|Review: Kamelot - Poetry for the Poisoned|
|Poetry for the Poisoned|
Label: KMG Recordings
Year released: 2010
Genre: Power Metal
Review online: September 29, 2010
Reviewed by: Sargon the Terrible
for:Poetry for the Poisoned
Rated 3.38/5 (67.54%) (61 Votes)
This is one of the releases I have been waiting for most eagerly, and now at last it is here: the ninth studio album from the awesome Kamelot. I was one of those who thought that Ghost Opera was a step back from the nonstop brilliance of Epica and The Black Halo, so I was hoping this new one would be a return to that pinnacle. In retrospect I was foolish to expect this, but what can I say? Poetry for the Poisoned takes flaws from the last album and further accentuates them, making for an album that is the weakest of the Khan era.
The music here has become denser than before, and the return to greater complexity after the rather straightforward Ghost Opera is welcome, but the intricacy is not so much added compositionally, but rather through studio tricks and layering of instruments. The last three Kamelot albums have been rather overproduced, only succeeding because the studio fiddling was unable to throttle the strength of the songwriting. But the overproduction has finally reached the point of diminishing returns, breaking the songs up into a billion separate parts and choking off the momentum of the compositions. The whole effect makes the music feel sterile and airless, even if it is a richly layered kind of airless. There are still too many vocal effects on Roy Khan, as they are apparently under the impression that we want to listen to a computer rather then one of the great voices of our time.
Not that there are not good songs here. Opener "The Great Pandemonium" is engaging, even if it is a virtual rewrite of "Rule the World". "Hunter's Season" is a great tune, and "Necropolis" gets back the feel of their best material, even if it does abuse the vocal effects horrendously. A lot of the songs on here are not bad, they just have a kind of flat songwriting – once you get past the first chorus they just repeat, without the surprising leaps and twists that used to be a hallmark of this band. "House on a Hill", "My Train of Thoughts" and "Seal of Woven Years" are all kind of like this – decent melodies, but compositionally they don't really do anything cool. "Dear Editor" is a wretched bit of narration about the Zodiac killer – if the Zodiac killer was a muppet with a squeaky voice. I'm not at all sure what it is supposed to accomplish except annoyance. It doesn't help that the song it serves to introduce is so boring.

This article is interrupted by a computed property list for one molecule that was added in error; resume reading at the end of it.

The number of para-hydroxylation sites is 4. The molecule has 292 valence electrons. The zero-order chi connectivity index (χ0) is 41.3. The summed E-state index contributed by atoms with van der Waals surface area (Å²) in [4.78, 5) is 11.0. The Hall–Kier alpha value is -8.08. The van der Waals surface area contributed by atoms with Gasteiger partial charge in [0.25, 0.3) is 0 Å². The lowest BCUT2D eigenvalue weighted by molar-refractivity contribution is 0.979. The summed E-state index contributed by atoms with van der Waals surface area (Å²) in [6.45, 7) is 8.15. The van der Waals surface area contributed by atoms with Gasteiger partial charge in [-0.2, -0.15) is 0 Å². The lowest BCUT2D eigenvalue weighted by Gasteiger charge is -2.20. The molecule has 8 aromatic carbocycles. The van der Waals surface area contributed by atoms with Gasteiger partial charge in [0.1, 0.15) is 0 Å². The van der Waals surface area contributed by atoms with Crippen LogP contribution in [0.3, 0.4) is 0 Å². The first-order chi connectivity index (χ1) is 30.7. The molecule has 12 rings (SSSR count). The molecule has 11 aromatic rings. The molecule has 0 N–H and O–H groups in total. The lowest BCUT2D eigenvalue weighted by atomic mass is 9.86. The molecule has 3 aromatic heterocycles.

The four-part title track is going for epic but really just comes off as shapeless and self-indulgent, with too many parts and not enough substance. I am forcibly reminded of the genuine epics on Epica and The Black Halo, and how much better those are than this, which is an attempt to create epic feeling without genuine emotion.
I hate having to say that Kamelot have made a substandard album, but they really have. The overproduction has reached an egregious level, the songwriting is thinner and less memorable, and Khan continues to obsess over half-tones and vocal effects rather than the singable hooks he is known for. The compositions and melodies are derivative of other, better Kamelot songs, to the point that the whole album has a kind of recycled feeling to it. Disappointing to say the least.
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Interview with Khan (vocals) on July 30, 2007 (Interviewed by Sargon the Terrible)
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